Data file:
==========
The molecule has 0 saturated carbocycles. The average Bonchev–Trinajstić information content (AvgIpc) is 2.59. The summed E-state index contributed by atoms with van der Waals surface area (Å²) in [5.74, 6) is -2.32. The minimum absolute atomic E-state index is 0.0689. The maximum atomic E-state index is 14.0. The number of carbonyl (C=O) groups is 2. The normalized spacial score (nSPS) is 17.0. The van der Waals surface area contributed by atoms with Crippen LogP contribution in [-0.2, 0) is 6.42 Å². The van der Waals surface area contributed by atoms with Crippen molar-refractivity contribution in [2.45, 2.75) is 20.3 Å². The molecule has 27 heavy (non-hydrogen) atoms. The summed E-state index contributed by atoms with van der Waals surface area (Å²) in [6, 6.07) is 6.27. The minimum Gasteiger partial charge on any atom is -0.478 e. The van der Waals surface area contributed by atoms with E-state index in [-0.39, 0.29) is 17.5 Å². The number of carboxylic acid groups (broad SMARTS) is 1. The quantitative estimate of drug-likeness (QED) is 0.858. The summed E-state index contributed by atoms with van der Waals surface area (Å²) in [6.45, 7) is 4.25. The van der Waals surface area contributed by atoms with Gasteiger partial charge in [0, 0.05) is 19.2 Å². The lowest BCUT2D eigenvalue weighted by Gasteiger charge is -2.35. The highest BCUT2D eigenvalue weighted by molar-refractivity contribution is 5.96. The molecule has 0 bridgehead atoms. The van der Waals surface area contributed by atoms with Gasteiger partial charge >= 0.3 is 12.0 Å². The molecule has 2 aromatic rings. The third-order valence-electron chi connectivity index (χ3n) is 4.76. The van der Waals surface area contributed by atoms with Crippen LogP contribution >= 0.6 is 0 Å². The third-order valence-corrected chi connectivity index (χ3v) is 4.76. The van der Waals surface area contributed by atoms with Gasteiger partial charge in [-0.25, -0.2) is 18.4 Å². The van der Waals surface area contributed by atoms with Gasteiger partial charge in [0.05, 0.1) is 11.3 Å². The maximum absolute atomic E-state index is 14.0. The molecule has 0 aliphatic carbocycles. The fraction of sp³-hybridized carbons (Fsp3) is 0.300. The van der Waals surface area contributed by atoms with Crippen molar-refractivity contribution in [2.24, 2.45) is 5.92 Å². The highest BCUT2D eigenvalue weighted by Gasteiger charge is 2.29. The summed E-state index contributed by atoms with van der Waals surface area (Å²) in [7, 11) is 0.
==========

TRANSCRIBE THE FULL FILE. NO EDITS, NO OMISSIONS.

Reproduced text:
The molecule has 0 saturated carbocycles. The average Bonchev–Trinajstić information content (AvgIpc) is 2.59. The summed E-state index contributed by atoms with van der Waals surface area (Å²) in [5.74, 6) is -2.32. The minimum absolute atomic E-state index is 0.0689. The maximum atomic E-state index is 14.0. The number of carbonyl (C=O) groups is 2. The normalized spacial score (nSPS) is 17.0. The van der Waals surface area contributed by atoms with Crippen LogP contribution in [-0.2, 0) is 6.42 Å². The van der Waals surface area contributed by atoms with Crippen molar-refractivity contribution in [2.45, 2.75) is 20.3 Å². The molecule has 27 heavy (non-hydrogen) atoms. The summed E-state index contributed by atoms with van der Waals surface area (Å²) in [6, 6.07) is 6.27. The minimum Gasteiger partial charge on any atom is -0.478 e. The van der Waals surface area contributed by atoms with E-state index in [-0.39, 0.29) is 17.5 Å². The number of carboxylic acid groups (broad SMARTS) is 1. The quantitative estimate of drug-likeness (QED) is 0.858. The summed E-state index contributed by atoms with van der Waals surface area (Å²) in [6.45, 7) is 4.25. The van der Waals surface area contributed by atoms with Gasteiger partial charge in [0, 0.05) is 19.2 Å². The lowest BCUT2D eigenvalue weighted by Gasteiger charge is -2.35. The highest BCUT2D eigenvalue weighted by molar-refractivity contribution is 5.96. The molecule has 0 bridgehead atoms. The van der Waals surface area contributed by atoms with Gasteiger partial charge >= 0.3 is 12.0 Å². The molecule has 2 aromatic rings. The third-order valence-electron chi connectivity index (χ3n) is 4.76. The van der Waals surface area contributed by atoms with Crippen LogP contribution >= 0.6 is 0 Å². The third-order valence-corrected chi connectivity index (χ3v) is 4.76. The van der Waals surface area contributed by atoms with Gasteiger partial charge in [-0.25, -0.2) is 18.4 Å². The van der Waals surface area contributed by atoms with Gasteiger partial charge in [0.05, 0.1) is 11.3 Å². The maximum absolute atomic E-state index is 14.0. The molecule has 0 aliphatic carbocycles. The fraction of sp³-hybridized carbons (Fsp3) is 0.300. The van der Waals surface area contributed by atoms with Crippen molar-refractivity contribution in [2.24, 2.45) is 5.92 Å². The highest BCUT2D eigenvalue weighted by Gasteiger charge is 2.29. The summed E-state index contributed by atoms with van der Waals surface area (Å²) in [7, 11) is 0.